Capitalism's golden age v a lost 30 years – great infographic

New York Times (there’s more that’s not included here, so worth going to the original). If you can’t read the text, keep clicking to expand the images. An old story, but well worth retelling, especially like this. At no point does it say that this data is for the US economy – seems that imperial habits die hard, however bad the economy…….. [h/t Kate Raworth] NYT1and NYT2]]>

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9 Responses to “Capitalism's golden age v a lost 30 years – great infographic”
  1. Lies

    Duncan, can you add a Facebook share button for specific posts? Thanks for highlighting this!
    Duncan: No idea Lies, but will consult the blogmaster……
    Duncan again: Blogmaster says ‘The share options are post specific at the moment.’

  2. Ros Hirschowitz

    A forgotten story regarding the present bail-out of banks to counter the economic crisis in Europe and America is that of Africa in the 1970s and 80s. The rising oil prices at that time put African countries in debt to banks. The International Monetary Fund and the World Bank intervened, rescuing banks. Debt repayments from the newly independent African states had to be made to these organisations. The repayments were in dollars, although countries were strngly urged to devalue their currencies for export-driven growth, followed by stuctural adjustment, which meant cutting public spending. This policy severly impacted on Africa’s ability to grow. When African countires introduced Structural Adjustment Programmes it was greatly to their detriment! We in Africa are still reeling from the hardships of these austerity measures. Our children are not as well educated as they should be; our health services are still grossly inadequate.

  3. hawks5999

    I’m guessing this is somehow supposed to reflect the destruction of the middle class by Reagan and his Republican cronies who have been systematically keeping wages down for 30 years. But is it not entirely likely that all that increase in productivity beginning in the 80’s has everything to do with the introduction of the PC? Business have increased productivity through the use of automation of processes made possible by a PC on every desk. This leads to less and less need for people to do things which necessarily drives down wages. Similarly, you have automated or robotic systems introduced into manufacturing having a similar effect. Throw in Lean systems which drive up efficiency and ultimately reduce the need for excess people.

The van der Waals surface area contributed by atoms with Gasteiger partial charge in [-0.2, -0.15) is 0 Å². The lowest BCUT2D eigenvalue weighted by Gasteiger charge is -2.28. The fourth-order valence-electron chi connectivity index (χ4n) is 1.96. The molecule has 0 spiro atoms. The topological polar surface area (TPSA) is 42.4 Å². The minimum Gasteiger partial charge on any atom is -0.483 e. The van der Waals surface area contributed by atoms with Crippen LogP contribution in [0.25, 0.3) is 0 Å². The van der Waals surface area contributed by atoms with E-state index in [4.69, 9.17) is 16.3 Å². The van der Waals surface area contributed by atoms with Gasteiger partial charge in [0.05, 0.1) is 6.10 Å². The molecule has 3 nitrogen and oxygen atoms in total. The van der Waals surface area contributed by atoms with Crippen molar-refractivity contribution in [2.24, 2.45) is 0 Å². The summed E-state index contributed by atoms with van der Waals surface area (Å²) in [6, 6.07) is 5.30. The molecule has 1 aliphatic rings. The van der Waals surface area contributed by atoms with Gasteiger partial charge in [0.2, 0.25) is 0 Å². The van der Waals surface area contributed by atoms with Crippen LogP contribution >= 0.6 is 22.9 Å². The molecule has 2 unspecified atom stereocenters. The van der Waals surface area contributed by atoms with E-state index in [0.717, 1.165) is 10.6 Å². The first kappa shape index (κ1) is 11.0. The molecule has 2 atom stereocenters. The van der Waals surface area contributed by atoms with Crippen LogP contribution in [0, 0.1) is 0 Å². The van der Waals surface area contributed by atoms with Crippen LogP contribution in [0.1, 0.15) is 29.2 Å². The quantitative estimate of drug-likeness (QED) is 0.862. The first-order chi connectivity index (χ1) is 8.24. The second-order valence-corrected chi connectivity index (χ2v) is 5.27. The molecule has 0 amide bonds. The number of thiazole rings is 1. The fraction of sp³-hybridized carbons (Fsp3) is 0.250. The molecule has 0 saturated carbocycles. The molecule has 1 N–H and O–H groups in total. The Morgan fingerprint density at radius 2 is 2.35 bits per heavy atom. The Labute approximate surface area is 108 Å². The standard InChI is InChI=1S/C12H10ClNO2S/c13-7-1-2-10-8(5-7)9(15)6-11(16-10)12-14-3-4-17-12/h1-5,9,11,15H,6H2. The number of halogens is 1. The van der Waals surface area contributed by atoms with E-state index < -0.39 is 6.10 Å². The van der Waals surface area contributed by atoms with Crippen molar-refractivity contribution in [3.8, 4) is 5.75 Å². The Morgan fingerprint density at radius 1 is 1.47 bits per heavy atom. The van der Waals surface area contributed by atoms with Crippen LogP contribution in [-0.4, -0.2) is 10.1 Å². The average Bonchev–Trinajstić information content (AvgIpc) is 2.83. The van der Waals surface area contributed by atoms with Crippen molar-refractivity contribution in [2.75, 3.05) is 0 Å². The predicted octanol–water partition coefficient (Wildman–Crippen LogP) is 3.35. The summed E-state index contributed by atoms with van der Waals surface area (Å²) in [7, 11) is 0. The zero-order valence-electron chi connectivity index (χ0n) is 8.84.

But pay rose with productivity before the 80’s, you say? Yes, during that time productivity was driven by the workforce becoming smarter and more efficient. From the 80’s it’s not about a smarter workforce, it’s about smarter machines displacing the workforce with smarter processes. It’s easy to make this look like the fault of Conservatives when it is just as likely to be the fault of Bill Gates, IBM and Toyota.

  4. otro mundo

    The effect of computers, robots, etc, is reasonable as a contributing factor, but government policy has absolutely played a significant and intentional role in shifting wealth to a small elite over the last 30 years. For example, government policy could just as easily implemented steps to keep income inequality stable over the last 30 years, in which case all of the population would have benefited from the nation’s productivity gains rather than a tiny few. But regardless of causes, when any nation has a significantly unequal distribution of wealth, the nation has problems, e.g., news media owned by a very few and thus only news “that fits”, purchased politicians and thus public policy that benefits the few, stifled competition, military decisions with underlying profit motives that benefit the few, etc. I suspect income distribution has been the leading cause of revolutions throughout history. Income inequality is in fact one of several standards used by the U.N. each year to measure the relative health (and individual happiness) of nations around the world. At the link below is a map using CIA data to color-code all the countries of the world for income inequality. Prepare to be surprised at where the U.S. ranks.

  5. Kavius

    Seems to correspond with major mucking with the currencies: first the devaluation and gold seizures in the 30s, and the removal of the US dollar from the gold standard in the late 70s. I am not stating causation, just interesting correlation.

  6. Kavius

    Mmm… on further review the correlation is stronger than I thought. The “Great Prosperity” chart highlights the change starting on 1980, but if you look at the lines, the change begins in the early 70s (~1972?) which corresponds nicely with the US coming off the gold standard in 1971.

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